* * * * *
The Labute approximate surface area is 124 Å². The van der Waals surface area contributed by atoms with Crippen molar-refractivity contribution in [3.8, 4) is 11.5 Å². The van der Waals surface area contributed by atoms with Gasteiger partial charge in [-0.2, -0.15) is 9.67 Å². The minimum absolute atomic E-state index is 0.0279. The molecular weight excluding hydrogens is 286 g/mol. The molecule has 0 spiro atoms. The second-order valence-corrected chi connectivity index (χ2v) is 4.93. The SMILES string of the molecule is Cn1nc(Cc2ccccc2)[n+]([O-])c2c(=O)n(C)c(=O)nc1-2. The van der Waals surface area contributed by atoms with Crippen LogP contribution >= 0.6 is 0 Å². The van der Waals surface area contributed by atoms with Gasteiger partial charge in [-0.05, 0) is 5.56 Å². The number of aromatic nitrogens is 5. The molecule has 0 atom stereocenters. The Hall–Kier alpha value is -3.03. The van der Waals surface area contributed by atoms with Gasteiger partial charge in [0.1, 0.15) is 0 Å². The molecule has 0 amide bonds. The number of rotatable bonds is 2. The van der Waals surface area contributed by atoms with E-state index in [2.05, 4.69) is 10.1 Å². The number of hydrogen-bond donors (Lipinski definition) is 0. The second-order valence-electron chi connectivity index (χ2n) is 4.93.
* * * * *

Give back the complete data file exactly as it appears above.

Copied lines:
The Labute approximate surface area is 124 Å². The van der Waals surface area contributed by atoms with Crippen molar-refractivity contribution in [3.8, 4) is 11.5 Å². The van der Waals surface area contributed by atoms with Gasteiger partial charge in [-0.2, -0.15) is 9.67 Å². The minimum absolute atomic E-state index is 0.0279. The molecular weight excluding hydrogens is 286 g/mol. The molecule has 0 spiro atoms. The second-order valence-corrected chi connectivity index (χ2v) is 4.93. The SMILES string of the molecule is Cn1nc(Cc2ccccc2)[n+]([O-])c2c(=O)n(C)c(=O)nc1-2. The van der Waals surface area contributed by atoms with Crippen LogP contribution >= 0.6 is 0 Å². The van der Waals surface area contributed by atoms with Gasteiger partial charge in [-0.05, 0) is 5.56 Å². The number of aromatic nitrogens is 5. The molecule has 0 atom stereocenters. The Hall–Kier alpha value is -3.03. The van der Waals surface area contributed by atoms with Gasteiger partial charge in [0.1, 0.15) is 0 Å². The molecule has 0 amide bonds. The number of rotatable bonds is 2. The van der Waals surface area contributed by atoms with E-state index in [2.05, 4.69) is 10.1 Å². The number of hydrogen-bond donors (Lipinski definition) is 0. The second-order valence-electron chi connectivity index (χ2n) is 4.93.